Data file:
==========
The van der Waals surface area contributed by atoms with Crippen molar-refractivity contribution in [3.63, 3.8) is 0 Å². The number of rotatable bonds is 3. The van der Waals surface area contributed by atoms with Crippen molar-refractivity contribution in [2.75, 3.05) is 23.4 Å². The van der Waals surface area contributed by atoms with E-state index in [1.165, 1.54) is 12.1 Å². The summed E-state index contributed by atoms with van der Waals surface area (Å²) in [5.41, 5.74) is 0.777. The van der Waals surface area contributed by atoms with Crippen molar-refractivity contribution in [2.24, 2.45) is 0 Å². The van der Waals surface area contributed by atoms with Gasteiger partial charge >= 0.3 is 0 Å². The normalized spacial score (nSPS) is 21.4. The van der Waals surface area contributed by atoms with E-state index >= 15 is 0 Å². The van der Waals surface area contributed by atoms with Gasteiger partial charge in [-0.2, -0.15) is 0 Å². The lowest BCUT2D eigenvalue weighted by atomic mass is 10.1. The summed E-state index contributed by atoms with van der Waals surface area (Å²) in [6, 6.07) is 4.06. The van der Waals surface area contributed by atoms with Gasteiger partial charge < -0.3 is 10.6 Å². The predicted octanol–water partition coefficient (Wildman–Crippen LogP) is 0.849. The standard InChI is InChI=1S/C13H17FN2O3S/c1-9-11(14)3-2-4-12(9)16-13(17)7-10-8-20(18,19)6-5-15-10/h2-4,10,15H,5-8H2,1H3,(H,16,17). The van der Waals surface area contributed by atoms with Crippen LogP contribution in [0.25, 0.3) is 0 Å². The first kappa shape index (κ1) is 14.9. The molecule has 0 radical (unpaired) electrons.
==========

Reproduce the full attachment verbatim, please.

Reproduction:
The van der Waals surface area contributed by atoms with Crippen molar-refractivity contribution in [3.63, 3.8) is 0 Å². The number of rotatable bonds is 3. The van der Waals surface area contributed by atoms with Crippen molar-refractivity contribution in [2.75, 3.05) is 23.4 Å². The van der Waals surface area contributed by atoms with E-state index in [1.165, 1.54) is 12.1 Å². The summed E-state index contributed by atoms with van der Waals surface area (Å²) in [5.41, 5.74) is 0.777. The van der Waals surface area contributed by atoms with Crippen molar-refractivity contribution in [2.24, 2.45) is 0 Å². The van der Waals surface area contributed by atoms with Gasteiger partial charge >= 0.3 is 0 Å². The normalized spacial score (nSPS) is 21.4. The van der Waals surface area contributed by atoms with E-state index >= 15 is 0 Å². The van der Waals surface area contributed by atoms with Gasteiger partial charge in [-0.2, -0.15) is 0 Å². The lowest BCUT2D eigenvalue weighted by atomic mass is 10.1. The summed E-state index contributed by atoms with van der Waals surface area (Å²) in [6, 6.07) is 4.06. The van der Waals surface area contributed by atoms with Gasteiger partial charge < -0.3 is 10.6 Å². The predicted octanol–water partition coefficient (Wildman–Crippen LogP) is 0.849. The standard InChI is InChI=1S/C13H17FN2O3S/c1-9-11(14)3-2-4-12(9)16-13(17)7-10-8-20(18,19)6-5-15-10/h2-4,10,15H,5-8H2,1H3,(H,16,17). The van der Waals surface area contributed by atoms with Crippen LogP contribution in [0.25, 0.3) is 0 Å². The first kappa shape index (κ1) is 14.9. The molecule has 0 radical (unpaired) electrons.